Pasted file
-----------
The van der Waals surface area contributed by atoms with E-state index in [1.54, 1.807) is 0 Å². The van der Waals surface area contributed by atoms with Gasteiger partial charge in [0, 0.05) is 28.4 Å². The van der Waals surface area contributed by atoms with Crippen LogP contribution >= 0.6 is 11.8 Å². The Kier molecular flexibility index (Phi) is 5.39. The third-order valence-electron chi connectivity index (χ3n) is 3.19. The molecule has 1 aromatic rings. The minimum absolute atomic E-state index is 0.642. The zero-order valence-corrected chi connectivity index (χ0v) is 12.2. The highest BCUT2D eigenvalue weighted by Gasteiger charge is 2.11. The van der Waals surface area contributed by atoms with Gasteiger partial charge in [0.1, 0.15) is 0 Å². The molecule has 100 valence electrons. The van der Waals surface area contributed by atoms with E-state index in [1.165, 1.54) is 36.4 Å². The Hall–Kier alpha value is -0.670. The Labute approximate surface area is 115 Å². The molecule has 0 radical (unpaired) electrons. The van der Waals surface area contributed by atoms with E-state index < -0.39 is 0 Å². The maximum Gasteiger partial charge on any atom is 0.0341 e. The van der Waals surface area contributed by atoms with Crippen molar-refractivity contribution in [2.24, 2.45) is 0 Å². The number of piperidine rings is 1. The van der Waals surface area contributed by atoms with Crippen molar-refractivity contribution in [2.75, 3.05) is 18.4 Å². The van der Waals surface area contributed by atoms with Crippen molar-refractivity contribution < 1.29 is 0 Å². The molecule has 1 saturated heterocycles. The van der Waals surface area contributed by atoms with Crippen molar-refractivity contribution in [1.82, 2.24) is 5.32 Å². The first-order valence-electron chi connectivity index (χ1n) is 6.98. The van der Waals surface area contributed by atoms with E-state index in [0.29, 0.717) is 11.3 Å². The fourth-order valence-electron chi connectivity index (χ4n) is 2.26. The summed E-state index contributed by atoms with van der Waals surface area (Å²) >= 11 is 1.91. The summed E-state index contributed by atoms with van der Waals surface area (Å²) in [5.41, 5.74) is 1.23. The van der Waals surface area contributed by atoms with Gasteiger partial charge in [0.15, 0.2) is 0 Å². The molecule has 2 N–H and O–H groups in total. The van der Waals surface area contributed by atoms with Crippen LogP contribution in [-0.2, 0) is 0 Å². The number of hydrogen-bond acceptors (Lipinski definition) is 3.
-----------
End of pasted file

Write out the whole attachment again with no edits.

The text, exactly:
The van der Waals surface area contributed by atoms with E-state index in [1.54, 1.807) is 0 Å². The van der Waals surface area contributed by atoms with Gasteiger partial charge in [0, 0.05) is 28.4 Å². The van der Waals surface area contributed by atoms with Crippen LogP contribution >= 0.6 is 11.8 Å². The Kier molecular flexibility index (Phi) is 5.39. The third-order valence-electron chi connectivity index (χ3n) is 3.19. The molecule has 1 aromatic rings. The minimum absolute atomic E-state index is 0.642. The zero-order valence-corrected chi connectivity index (χ0v) is 12.2. The highest BCUT2D eigenvalue weighted by Gasteiger charge is 2.11. The van der Waals surface area contributed by atoms with Gasteiger partial charge in [0.1, 0.15) is 0 Å². The molecule has 100 valence electrons. The van der Waals surface area contributed by atoms with E-state index in [1.165, 1.54) is 36.4 Å². The Hall–Kier alpha value is -0.670. The Labute approximate surface area is 115 Å². The molecule has 0 radical (unpaired) electrons. The van der Waals surface area contributed by atoms with E-state index < -0.39 is 0 Å². The maximum Gasteiger partial charge on any atom is 0.0341 e. The van der Waals surface area contributed by atoms with Crippen molar-refractivity contribution in [2.24, 2.45) is 0 Å². The number of piperidine rings is 1. The van der Waals surface area contributed by atoms with Crippen molar-refractivity contribution in [2.75, 3.05) is 18.4 Å². The van der Waals surface area contributed by atoms with Crippen molar-refractivity contribution < 1.29 is 0 Å². The molecule has 1 saturated heterocycles. The van der Waals surface area contributed by atoms with Crippen molar-refractivity contribution in [1.82, 2.24) is 5.32 Å². The first-order valence-electron chi connectivity index (χ1n) is 6.98. The van der Waals surface area contributed by atoms with E-state index in [0.29, 0.717) is 11.3 Å². The fourth-order valence-electron chi connectivity index (χ4n) is 2.26. The summed E-state index contributed by atoms with van der Waals surface area (Å²) >= 11 is 1.91. The summed E-state index contributed by atoms with van der Waals surface area (Å²) in [5.41, 5.74) is 1.23. The van der Waals surface area contributed by atoms with Gasteiger partial charge in [0.15, 0.2) is 0 Å². The molecule has 2 N–H and O–H groups in total. The van der Waals surface area contributed by atoms with Crippen LogP contribution in [-0.2, 0) is 0 Å². The number of hydrogen-bond acceptors (Lipinski definition) is 3.